Pediatric Gastroenterology Case

A 13-year-old African American girl presents with acute right upper quadrant pain radiating to the shoulder.

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She had one episode of nonbloody, nonbilious emesis and is nauseated. She has no fever or diarrhea. On exam, she is afebrile, obese, and uncomfortable. She has tenderness in the right upper quadrant. Her direct bilirubin, GGT, and transaminase levels are elevated.

Of the list below, the most likely diagnosis is:

A. Gastroenteritis.

B. Choledocholithiasis.

C. Splenic rupture.

D. Pancreatitis.

The correct answer is “B.” Choledocholithiasis refers to gallstones in the common bile duct. Pain, or “biliary colic,” arises when a stone temporarily obstructs the biliary tree. Children and adolescents present with right upper quadrant pain, vomiting, and sometimes jaundice. The stone should be removed surgically. Stone removal by endoscopic retrograde cholangiopancreatography (ERCP) is becoming more common.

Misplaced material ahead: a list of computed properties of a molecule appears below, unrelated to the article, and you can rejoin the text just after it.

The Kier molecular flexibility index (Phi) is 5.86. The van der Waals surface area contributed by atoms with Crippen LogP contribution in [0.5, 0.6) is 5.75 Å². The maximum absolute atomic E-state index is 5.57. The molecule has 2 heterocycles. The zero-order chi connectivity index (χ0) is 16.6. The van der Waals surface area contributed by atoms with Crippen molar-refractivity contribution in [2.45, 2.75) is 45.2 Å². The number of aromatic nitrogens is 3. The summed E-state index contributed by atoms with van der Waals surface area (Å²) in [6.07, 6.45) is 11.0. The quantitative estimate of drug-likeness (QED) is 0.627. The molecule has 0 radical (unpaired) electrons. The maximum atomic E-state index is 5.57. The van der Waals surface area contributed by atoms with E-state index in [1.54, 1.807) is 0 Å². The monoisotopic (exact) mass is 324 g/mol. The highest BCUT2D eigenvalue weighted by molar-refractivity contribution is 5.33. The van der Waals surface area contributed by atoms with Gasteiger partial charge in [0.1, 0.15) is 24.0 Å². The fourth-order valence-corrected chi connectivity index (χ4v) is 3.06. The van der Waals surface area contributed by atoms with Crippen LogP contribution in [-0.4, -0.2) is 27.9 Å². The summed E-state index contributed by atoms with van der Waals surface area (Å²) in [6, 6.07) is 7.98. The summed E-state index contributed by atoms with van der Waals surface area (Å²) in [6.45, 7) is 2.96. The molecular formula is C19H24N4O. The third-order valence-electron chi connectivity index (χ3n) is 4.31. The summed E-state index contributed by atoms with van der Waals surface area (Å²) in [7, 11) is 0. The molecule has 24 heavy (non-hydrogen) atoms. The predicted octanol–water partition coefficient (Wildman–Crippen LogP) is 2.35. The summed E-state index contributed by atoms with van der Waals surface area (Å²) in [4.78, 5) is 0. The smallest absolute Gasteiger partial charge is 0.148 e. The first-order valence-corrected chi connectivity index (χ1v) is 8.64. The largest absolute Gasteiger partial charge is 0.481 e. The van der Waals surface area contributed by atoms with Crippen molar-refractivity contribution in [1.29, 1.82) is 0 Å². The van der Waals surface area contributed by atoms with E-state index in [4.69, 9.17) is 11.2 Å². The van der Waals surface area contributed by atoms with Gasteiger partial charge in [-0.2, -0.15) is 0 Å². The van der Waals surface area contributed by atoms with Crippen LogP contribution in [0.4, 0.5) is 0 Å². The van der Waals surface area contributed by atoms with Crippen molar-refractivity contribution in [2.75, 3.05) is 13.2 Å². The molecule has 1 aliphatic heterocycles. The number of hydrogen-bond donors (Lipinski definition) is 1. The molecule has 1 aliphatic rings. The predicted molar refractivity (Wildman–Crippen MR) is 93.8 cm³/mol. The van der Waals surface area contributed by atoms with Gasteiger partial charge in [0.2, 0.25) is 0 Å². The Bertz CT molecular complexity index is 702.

Question & Explanation: Peterson AR, Wood KE. Pediatrics Examination and Board Review. New York, NY: McGraw-Hill Education; 2017.

Photo: Wells RG. Diagnostic Imaging of Infants and Children; 2015

Leah Carton

Associate Editor - Pediatrics, Dermatology, Geriatrics , McGraw Hill